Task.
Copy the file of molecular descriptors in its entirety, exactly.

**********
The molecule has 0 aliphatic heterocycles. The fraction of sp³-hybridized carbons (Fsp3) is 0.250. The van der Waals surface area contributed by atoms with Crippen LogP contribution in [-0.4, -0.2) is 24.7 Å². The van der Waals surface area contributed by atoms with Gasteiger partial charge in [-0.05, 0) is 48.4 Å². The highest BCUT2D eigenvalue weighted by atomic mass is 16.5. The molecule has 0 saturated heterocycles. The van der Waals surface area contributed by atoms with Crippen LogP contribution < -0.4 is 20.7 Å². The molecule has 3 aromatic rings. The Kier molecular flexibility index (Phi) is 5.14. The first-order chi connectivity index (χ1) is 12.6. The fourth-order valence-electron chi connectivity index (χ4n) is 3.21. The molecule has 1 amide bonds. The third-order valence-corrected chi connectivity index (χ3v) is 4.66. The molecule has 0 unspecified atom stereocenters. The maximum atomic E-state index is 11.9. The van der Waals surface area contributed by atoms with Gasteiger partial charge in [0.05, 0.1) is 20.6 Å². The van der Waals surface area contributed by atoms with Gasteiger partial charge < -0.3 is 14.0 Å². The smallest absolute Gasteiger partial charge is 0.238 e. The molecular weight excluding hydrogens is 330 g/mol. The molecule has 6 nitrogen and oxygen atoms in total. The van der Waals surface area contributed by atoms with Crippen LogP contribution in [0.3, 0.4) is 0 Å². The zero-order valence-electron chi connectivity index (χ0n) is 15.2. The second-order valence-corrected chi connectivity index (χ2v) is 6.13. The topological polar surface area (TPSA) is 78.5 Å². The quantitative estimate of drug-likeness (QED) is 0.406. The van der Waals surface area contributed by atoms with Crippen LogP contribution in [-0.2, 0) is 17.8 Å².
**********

The molecule has 0 aliphatic heterocycles. The fraction of sp³-hybridized carbons (Fsp3) is 0.250. The van der Waals surface area contributed by atoms with Crippen LogP contribution in [-0.4, -0.2) is 24.7 Å². The van der Waals surface area contributed by atoms with Gasteiger partial charge in [-0.05, 0) is 48.4 Å². The highest BCUT2D eigenvalue weighted by atomic mass is 16.5. The molecule has 0 saturated heterocycles. The van der Waals surface area contributed by atoms with Crippen LogP contribution < -0.4 is 20.7 Å². The molecule has 3 aromatic rings. The Kier molecular flexibility index (Phi) is 5.14. The first-order chi connectivity index (χ1) is 12.6. The fourth-order valence-electron chi connectivity index (χ4n) is 3.21. The molecule has 1 amide bonds. The third-order valence-corrected chi connectivity index (χ3v) is 4.66. The molecule has 0 unspecified atom stereocenters. The maximum atomic E-state index is 11.9. The van der Waals surface area contributed by atoms with Gasteiger partial charge in [0.05, 0.1) is 20.6 Å². The van der Waals surface area contributed by atoms with Gasteiger partial charge < -0.3 is 14.0 Å². The smallest absolute Gasteiger partial charge is 0.238 e. The molecular weight excluding hydrogens is 330 g/mol. The molecule has 6 nitrogen and oxygen atoms in total. The van der Waals surface area contributed by atoms with Crippen LogP contribution in [0.3, 0.4) is 0 Å². The zero-order valence-electron chi connectivity index (χ0n) is 15.2. The second-order valence-corrected chi connectivity index (χ2v) is 6.13. The topological polar surface area (TPSA) is 78.5 Å². The quantitative estimate of drug-likeness (QED) is 0.406. The van der Waals surface area contributed by atoms with Crippen LogP contribution in [-0.2, 0) is 17.8 Å².